I was telling someone the other day that every computer I’ve bought has cost about $700-800, even though they keep getting more powerful. You can spend a lot more than that, of course. But it seems like each time I put together a system with current proven hardware that’s plenty powerful for my needs, the price ends up in that range, going back to my first computer in 1988.
Then I got to wondering whether that’s really true. That’s a pretty old memory, so is it accurate, or something I dreamed up over the years because it sounded good? I went hunting online and found the Sears Catalog page from 1998 below, which matches up with what I remember. I bought a 128D and monitor from Sears just like the ones in the picture. According to that, the computer was $499 and the monitor was $299, but there’s the combo price in the lower right: $749.98. I don’t remember what accessories I bought, if any. I know I didn’t get a printer, but I probably got a joystick and some blank floppy discs.
That was a fun little nostalgia trip, since that was my computer until some point in the late 90s. Even after I got into the Internet business, I would connect to the Unix systems at work using a terminal on the 128 at home, so I used it for nearly ten years.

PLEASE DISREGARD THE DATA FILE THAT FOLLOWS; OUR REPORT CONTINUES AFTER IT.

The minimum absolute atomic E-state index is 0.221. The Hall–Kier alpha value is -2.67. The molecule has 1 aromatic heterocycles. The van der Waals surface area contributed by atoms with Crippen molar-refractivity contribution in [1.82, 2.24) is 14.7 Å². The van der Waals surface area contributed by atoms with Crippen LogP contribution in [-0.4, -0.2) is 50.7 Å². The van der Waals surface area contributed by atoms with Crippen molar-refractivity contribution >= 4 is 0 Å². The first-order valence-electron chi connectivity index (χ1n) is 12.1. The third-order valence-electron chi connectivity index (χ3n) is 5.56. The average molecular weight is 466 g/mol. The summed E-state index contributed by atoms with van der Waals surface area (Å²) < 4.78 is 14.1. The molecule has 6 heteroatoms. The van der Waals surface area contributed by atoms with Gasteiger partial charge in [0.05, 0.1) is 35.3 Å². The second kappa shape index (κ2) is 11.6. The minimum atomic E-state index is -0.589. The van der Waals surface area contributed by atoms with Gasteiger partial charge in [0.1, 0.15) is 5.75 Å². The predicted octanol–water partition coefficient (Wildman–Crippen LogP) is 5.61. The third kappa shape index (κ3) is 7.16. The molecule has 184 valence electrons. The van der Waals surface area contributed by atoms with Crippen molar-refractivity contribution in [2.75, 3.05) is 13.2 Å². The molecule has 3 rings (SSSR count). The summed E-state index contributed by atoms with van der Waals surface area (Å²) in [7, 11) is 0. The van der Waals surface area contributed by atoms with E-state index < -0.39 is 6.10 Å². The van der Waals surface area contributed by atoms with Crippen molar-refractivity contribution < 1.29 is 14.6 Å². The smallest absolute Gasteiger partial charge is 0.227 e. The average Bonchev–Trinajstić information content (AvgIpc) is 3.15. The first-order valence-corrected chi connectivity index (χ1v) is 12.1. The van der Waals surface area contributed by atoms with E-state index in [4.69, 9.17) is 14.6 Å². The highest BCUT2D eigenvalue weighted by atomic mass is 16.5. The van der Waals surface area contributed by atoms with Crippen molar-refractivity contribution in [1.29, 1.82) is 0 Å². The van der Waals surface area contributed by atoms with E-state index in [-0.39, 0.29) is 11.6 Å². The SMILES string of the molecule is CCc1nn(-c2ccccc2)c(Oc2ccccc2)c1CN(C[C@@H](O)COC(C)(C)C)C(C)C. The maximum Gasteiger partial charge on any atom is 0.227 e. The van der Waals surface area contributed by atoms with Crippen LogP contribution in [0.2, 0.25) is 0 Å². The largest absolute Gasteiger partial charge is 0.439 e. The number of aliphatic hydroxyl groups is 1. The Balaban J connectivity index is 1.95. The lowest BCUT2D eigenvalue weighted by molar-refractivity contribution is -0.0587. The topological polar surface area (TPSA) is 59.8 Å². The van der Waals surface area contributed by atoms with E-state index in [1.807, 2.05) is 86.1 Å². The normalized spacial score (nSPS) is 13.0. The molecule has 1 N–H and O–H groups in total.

Aside from nostalgia, I’ve been thinking about that system because, since I got back into assembly programming a little, I was surprised to find out how much is still being done with the 6502 family of CPUs used by so many of the top 1980s systems. They’re apparently pretty popular in embedded systems and some of those hobby mini-computer boards, so I’d say there’s more interest in them now than there was 10-15 years ago.
That looks like another reason to do some assembly language tutorials or other videos like I mentioned in my recent C programming series. More to come on that soon.